The contemporary teaching that the correction of a saddle nose lacking tip support necessitates the insertion of an L-shaped (hinged) graft is based on the premise that the lobule is supported mainly by the septum.1,3,6,7
The purpose of this paper is to present some evidence to show that this teaching requires revision and that the L-shaped graft has no place in rhinoplastic surgery. Perhaps we can bring our facts into better focus by giving the background of the L-shaped graft, its disadvantages, and the reason why we have abandoned its use for the past 20 years.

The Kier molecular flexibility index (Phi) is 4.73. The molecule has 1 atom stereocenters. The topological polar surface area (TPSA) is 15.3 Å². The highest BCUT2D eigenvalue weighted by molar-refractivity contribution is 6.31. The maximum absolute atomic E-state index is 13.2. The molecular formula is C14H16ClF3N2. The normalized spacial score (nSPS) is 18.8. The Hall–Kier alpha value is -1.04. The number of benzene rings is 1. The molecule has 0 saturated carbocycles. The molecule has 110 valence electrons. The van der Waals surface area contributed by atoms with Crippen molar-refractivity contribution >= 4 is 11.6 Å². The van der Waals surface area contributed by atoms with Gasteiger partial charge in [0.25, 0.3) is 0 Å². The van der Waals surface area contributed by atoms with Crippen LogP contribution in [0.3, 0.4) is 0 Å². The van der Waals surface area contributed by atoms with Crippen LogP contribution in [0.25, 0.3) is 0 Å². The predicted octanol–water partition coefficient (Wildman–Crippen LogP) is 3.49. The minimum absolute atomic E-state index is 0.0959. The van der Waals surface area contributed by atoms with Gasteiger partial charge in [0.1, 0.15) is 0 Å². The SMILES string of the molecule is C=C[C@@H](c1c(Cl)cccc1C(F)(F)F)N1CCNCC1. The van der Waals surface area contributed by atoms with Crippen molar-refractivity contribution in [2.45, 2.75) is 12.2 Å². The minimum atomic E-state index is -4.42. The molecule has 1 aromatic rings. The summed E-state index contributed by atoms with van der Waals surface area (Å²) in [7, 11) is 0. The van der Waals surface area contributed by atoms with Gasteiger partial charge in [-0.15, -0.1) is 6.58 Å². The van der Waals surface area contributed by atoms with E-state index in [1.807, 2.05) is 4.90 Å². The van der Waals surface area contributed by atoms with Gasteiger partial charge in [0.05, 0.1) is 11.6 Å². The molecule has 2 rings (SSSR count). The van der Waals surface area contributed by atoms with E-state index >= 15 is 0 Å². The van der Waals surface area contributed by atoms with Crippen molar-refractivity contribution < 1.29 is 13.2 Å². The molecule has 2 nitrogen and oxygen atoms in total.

The use of the L-shaped graft began in the latter half of the 1800's at a time when rhinoplastic surgeons were beset by many problems, one of which was how to produce a gradually increasing nasal profile projection. Credit for the solution of this problem must be given to von Hacker8
FOMON S, BELL JW, LUBART J, SCHATTNER A, SYRACUSE VR. Saddle Nose and the L-Shaped Graft. AMA Arch Otolaryngol. 1960;71(6):932–937. doi:10.1001/archotol.1960.03770060044006
Customize your JAMA Network experience by selecting one or more topics from the list below.
Create a personal account or sign in to: